"We have to understand that one of the things that happens in war is, truth dies," said Ray Parrish, a Chicago-based counselor for Vietnam Veterans Against the War, who left a well-paying job with full benefits to work with GIs returning from Iraq and Afghanistan.Thanks, Bob. Got me again!
And he's hearing the same expressions of disillusionment, anger and betrayal that he heard when he counseled Vietnam vets and battled the VA to get them their rights. He's seeing the same shattered psyches, the same wrecked lives, the same post-traumatic stress disorder.
"The first vets over there are the ones having the worst time," he told me recently. "During the invasion part of the war, there was very little thought put into pulling the trigger and a lot of innocent civilians were being killed. The ones who pulled the triggers are the ones who are having the car accidents now."
Values stand-down or no values stand-down, the recruiters will not begin telling teenagers anytime soon about post-traumatic stress disorder; high vet suicide rates (among Vietnam vets, it has been estimated to be triple the number of names on The Wall); or today's equivalent of Agent Orange, depleted uranium, which, when breathed in, can devastate health over the long term and, especially cruel to young couples, cause birth defects.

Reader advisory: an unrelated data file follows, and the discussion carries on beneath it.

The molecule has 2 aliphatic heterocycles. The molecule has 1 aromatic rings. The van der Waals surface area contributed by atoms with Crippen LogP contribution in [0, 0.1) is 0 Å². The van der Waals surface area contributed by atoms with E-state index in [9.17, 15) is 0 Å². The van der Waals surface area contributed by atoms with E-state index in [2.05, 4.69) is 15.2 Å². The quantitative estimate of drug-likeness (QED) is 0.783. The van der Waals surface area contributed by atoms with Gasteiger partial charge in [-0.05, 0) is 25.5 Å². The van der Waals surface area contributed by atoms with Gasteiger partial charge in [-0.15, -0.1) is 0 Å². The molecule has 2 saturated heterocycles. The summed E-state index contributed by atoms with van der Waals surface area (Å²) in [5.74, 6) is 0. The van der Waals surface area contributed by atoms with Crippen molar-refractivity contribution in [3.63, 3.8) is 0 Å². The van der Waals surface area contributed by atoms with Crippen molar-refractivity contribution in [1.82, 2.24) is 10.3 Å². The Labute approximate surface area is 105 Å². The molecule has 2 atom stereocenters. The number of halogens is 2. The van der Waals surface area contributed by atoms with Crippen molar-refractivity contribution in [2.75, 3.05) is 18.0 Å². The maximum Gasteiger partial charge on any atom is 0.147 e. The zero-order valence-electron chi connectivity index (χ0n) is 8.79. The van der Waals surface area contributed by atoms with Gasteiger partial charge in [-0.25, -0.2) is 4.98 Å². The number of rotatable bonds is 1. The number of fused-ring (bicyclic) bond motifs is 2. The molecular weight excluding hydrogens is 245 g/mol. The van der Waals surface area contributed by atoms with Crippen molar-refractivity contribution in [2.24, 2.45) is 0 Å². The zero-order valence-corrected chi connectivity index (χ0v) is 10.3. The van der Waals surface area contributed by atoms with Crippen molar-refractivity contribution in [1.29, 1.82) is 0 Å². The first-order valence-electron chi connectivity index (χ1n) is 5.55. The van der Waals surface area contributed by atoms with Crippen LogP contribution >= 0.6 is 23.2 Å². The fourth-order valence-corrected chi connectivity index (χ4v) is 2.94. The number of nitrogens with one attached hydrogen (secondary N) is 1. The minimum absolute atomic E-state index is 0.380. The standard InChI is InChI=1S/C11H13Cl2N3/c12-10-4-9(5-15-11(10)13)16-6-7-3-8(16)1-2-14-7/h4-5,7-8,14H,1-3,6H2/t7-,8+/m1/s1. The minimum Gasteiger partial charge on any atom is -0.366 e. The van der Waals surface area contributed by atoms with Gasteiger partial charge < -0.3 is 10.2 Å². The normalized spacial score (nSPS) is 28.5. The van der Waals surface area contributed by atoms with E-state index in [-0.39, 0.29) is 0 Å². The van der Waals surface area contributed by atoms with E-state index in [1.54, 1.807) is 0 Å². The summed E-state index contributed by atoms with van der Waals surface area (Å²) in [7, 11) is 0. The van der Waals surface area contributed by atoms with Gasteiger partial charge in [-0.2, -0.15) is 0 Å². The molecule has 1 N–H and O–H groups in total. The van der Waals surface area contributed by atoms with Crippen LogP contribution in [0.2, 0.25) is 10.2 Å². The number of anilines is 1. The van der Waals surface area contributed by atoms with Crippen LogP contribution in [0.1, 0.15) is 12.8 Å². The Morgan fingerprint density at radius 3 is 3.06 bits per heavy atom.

Supplying this information is the job of the counter-recruiters, and the fact that they're out there is one of the most important stories of the war. The vets themselves are the counter-recruiters, telling the truth to high school students.
This is the way back from post-traumatic stress disorder - the way for shattered men and women to redeem themselves and rejoin the human race. "It's part of the healing," Parrish said. "That's what the vets are doing - making sure the recruiters don't sell at all."
Suppose they gave a war and nobody came? This is what we're witnessing, slowly, one wised-up teenager at a time.
Wednesday, May 25, 2005
Bob Koehler Hits Hard
He's been an eloquent guest on The Brad Show and I've been reading his columns. His piece on Depleted Uranium hit me hard and I wrote about it here. Now Bob Koehler has hit me hard again, with his newest column, The Counter-Recruiters: All the charm of the draft — and then some. I was doing ok until I got to this part: